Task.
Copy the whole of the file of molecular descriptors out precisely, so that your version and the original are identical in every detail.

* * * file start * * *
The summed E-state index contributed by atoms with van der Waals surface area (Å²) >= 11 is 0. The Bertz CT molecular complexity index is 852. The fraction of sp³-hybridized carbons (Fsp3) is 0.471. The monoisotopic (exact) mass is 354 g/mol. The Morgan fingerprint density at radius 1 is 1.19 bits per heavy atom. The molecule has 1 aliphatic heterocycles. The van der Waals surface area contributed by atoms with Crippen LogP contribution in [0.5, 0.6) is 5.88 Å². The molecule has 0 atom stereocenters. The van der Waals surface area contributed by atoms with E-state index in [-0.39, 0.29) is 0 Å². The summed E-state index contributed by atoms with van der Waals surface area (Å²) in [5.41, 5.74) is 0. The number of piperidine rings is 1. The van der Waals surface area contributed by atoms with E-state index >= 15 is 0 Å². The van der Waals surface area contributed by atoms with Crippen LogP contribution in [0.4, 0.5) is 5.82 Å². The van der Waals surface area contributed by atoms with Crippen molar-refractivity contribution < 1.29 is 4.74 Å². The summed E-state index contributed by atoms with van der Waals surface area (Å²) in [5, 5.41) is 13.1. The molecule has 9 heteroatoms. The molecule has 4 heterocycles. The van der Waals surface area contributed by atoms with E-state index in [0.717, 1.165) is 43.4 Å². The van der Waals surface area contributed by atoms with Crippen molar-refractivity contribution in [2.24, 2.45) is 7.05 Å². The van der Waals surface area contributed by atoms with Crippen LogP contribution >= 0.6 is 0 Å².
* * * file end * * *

The summed E-state index contributed by atoms with van der Waals surface area (Å²) >= 11 is 0. The Bertz CT molecular complexity index is 852. The fraction of sp³-hybridized carbons (Fsp3) is 0.471. The monoisotopic (exact) mass is 354 g/mol. The Morgan fingerprint density at radius 1 is 1.19 bits per heavy atom. The molecule has 1 aliphatic heterocycles. The van der Waals surface area contributed by atoms with Crippen LogP contribution in [0.5, 0.6) is 5.88 Å². The molecule has 0 atom stereocenters. The van der Waals surface area contributed by atoms with E-state index in [-0.39, 0.29) is 0 Å². The summed E-state index contributed by atoms with van der Waals surface area (Å²) in [5.41, 5.74) is 0. The number of piperidine rings is 1. The van der Waals surface area contributed by atoms with E-state index >= 15 is 0 Å². The van der Waals surface area contributed by atoms with Crippen LogP contribution in [0.4, 0.5) is 5.82 Å². The van der Waals surface area contributed by atoms with Crippen molar-refractivity contribution < 1.29 is 4.74 Å². The summed E-state index contributed by atoms with van der Waals surface area (Å²) in [5, 5.41) is 13.1. The molecule has 9 heteroatoms. The molecule has 4 heterocycles. The van der Waals surface area contributed by atoms with E-state index in [0.717, 1.165) is 43.4 Å². The van der Waals surface area contributed by atoms with Crippen molar-refractivity contribution in [2.24, 2.45) is 7.05 Å². The van der Waals surface area contributed by atoms with Crippen LogP contribution >= 0.6 is 0 Å².